Comments (9)

  1. Gardami

    Reply
    Blues definition is - low spirits: melancholy. How to use blues in a sentence.
  2. Kagalrajas

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    Mean blues got me sinking too low. Drowned my sorrows with a bottle. I'm gonna lose my mind. Drowned my sorrows with a bottle. I'm gonna lose my mind. Think and drink, drank the bottom of the East River. That's where my heartache feels fine. TGMDev and Corinne Marneffe. quidwiddispinihungsofortwespasiteg.co
  3. Brajind

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    Mean blues feel this is the end for me Mean blues feel this is the end for me Cruel world pullin' me down Is making it hard tomorrow to see Three days I haven't heard from my girl I know somethin' is wrong Three days I haven't heard from my girl I know somethin' is wrong She left me for another There's a hole now where my heart belongs There's no use for me searching I have to let her go There.
  4. Kigrel

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    Have the blues definition at quidwiddispinihungsofortwespasiteg.co, a free online dictionary with pronunciation, synonyms and translation. Look it up now!
  5. Shakarr

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    1. the blues, (used with a pl. v.) depressed spirits; melancholy. 2. (used with a sing. v.) a. a song of woe and yearning marked by persistent blue notes and structured in a bar chorus with three-line stanzas of which the third line typically repeats the first. b. the genre of jazz and popular music comprising such songs.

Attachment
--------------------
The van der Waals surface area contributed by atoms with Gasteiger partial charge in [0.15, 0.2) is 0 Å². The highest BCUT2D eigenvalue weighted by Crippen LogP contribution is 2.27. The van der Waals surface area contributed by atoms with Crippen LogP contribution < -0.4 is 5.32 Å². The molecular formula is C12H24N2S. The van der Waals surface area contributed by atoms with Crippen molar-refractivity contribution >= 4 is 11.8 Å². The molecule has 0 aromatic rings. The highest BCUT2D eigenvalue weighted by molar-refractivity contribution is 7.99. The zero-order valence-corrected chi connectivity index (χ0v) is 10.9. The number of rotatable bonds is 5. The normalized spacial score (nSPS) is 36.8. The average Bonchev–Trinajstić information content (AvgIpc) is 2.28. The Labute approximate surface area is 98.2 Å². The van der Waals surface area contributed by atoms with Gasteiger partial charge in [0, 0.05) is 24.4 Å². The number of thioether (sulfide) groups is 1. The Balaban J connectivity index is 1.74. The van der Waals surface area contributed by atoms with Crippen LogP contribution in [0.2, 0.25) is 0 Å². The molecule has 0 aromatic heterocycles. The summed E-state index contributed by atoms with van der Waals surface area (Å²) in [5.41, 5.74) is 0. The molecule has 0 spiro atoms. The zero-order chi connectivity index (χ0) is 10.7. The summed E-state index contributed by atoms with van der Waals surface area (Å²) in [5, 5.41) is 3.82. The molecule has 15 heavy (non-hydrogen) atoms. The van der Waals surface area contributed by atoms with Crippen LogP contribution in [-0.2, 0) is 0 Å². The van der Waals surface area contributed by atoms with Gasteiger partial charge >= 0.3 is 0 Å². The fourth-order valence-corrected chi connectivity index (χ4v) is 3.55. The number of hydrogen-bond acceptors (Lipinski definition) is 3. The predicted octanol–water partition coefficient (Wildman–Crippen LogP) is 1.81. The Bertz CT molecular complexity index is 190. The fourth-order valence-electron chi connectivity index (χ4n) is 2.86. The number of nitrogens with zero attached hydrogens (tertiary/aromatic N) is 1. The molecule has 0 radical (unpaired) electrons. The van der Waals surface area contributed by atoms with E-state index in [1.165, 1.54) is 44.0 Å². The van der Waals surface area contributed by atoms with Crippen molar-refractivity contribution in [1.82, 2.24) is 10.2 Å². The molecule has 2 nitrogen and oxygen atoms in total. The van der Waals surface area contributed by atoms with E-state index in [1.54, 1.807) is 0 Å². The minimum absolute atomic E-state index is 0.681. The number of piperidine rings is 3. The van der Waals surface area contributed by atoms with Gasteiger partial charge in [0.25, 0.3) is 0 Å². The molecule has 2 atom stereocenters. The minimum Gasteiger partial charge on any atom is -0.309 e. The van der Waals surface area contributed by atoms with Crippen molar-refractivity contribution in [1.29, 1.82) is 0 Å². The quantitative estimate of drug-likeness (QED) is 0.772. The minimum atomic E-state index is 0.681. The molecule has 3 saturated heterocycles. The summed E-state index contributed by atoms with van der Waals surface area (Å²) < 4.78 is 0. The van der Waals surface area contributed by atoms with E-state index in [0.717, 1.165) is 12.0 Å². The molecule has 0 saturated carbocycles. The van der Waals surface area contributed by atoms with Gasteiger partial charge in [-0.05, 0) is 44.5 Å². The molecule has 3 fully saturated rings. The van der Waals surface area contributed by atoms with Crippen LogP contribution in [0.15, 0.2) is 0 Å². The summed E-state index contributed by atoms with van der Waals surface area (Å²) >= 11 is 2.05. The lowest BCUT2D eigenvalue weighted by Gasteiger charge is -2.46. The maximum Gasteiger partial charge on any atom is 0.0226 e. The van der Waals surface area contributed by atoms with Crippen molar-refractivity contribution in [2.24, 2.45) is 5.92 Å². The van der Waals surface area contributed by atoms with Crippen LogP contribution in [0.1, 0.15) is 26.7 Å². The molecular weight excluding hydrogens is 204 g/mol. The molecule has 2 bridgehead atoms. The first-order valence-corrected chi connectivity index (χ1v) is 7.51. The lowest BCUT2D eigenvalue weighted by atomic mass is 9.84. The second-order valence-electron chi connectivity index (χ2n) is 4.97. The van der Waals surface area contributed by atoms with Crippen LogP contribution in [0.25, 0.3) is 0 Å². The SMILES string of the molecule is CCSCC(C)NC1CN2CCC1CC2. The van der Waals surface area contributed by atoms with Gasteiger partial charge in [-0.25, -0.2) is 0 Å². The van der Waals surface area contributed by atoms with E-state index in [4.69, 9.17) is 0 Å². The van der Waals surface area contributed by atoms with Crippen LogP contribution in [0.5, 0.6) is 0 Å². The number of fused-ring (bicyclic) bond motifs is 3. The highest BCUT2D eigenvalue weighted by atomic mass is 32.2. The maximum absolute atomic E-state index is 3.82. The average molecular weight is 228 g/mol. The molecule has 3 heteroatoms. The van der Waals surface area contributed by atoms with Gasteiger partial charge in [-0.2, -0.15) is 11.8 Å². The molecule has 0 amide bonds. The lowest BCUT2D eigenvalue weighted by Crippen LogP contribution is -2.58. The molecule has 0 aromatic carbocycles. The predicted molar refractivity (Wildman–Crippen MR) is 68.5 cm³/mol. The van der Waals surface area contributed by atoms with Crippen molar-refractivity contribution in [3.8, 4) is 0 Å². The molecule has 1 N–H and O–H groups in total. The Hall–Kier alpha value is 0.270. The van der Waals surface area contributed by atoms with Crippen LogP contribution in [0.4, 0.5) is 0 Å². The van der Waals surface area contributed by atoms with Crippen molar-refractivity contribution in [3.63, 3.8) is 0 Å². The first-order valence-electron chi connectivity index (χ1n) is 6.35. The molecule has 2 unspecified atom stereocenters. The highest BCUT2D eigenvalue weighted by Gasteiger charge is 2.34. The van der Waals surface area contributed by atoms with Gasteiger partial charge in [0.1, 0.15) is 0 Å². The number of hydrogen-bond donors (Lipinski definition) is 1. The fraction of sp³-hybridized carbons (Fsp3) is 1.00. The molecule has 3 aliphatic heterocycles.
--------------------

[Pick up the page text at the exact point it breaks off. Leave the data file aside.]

6. Kibar

    Reply
    MEAN BLUES, Pointe-Du-Chêne, New Brunswick. 29 likes. Power Blues Trio,with originals and cover,Blues Rock style,Texas influences.
  7. Zuluran

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    View credits, reviews, tracks and shop for the CD release of Mean, Mean Blues on Discogs.
  8. Megore

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    Dec 16,  · The Lyrics for Mean Blues by Floyd Lee Band have been translated into 1 languages Mean blues feel this is the end for me Mean blues feel this is the end for me Cruel world pullin' me down.
  9. Nilar

    Reply
    The noun blues, meaning "low spirits," was first recorded in and may come from blue devil, a 17th-century term for a baleful demon, or from the adjective blue meaning "sad," a usage first recorded in Chaucer's Complaint of Mars (c. ). The idiom may have been reinforced by the notion that anxiety produces a livid skin color.

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